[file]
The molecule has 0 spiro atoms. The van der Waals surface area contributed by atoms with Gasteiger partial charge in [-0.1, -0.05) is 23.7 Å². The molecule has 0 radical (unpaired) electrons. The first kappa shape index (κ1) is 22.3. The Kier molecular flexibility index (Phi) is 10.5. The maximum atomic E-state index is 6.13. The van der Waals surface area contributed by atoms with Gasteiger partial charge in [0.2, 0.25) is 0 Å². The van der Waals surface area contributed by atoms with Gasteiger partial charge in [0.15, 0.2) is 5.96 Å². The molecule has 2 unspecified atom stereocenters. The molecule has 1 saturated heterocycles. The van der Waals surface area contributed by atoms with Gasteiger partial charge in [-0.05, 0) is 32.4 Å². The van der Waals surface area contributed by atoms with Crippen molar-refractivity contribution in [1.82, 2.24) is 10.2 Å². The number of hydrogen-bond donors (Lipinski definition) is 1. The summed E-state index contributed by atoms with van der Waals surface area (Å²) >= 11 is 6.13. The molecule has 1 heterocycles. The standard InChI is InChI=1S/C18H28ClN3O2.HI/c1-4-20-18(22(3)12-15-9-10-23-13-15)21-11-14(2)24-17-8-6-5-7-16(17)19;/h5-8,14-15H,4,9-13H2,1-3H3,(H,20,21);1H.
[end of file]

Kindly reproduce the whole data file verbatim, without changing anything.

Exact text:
The molecule has 0 spiro atoms. The van der Waals surface area contributed by atoms with Gasteiger partial charge in [-0.1, -0.05) is 23.7 Å². The molecule has 0 radical (unpaired) electrons. The first kappa shape index (κ1) is 22.3. The Kier molecular flexibility index (Phi) is 10.5. The maximum atomic E-state index is 6.13. The van der Waals surface area contributed by atoms with Gasteiger partial charge in [0.2, 0.25) is 0 Å². The van der Waals surface area contributed by atoms with Gasteiger partial charge in [0.15, 0.2) is 5.96 Å². The molecule has 2 unspecified atom stereocenters. The molecule has 1 saturated heterocycles. The van der Waals surface area contributed by atoms with Gasteiger partial charge in [-0.05, 0) is 32.4 Å². The van der Waals surface area contributed by atoms with Crippen molar-refractivity contribution in [1.82, 2.24) is 10.2 Å². The number of hydrogen-bond donors (Lipinski definition) is 1. The summed E-state index contributed by atoms with van der Waals surface area (Å²) >= 11 is 6.13. The molecule has 1 heterocycles. The standard InChI is InChI=1S/C18H28ClN3O2.HI/c1-4-20-18(22(3)12-15-9-10-23-13-15)21-11-14(2)24-17-8-6-5-7-16(17)19;/h5-8,14-15H,4,9-13H2,1-3H3,(H,20,21);1H.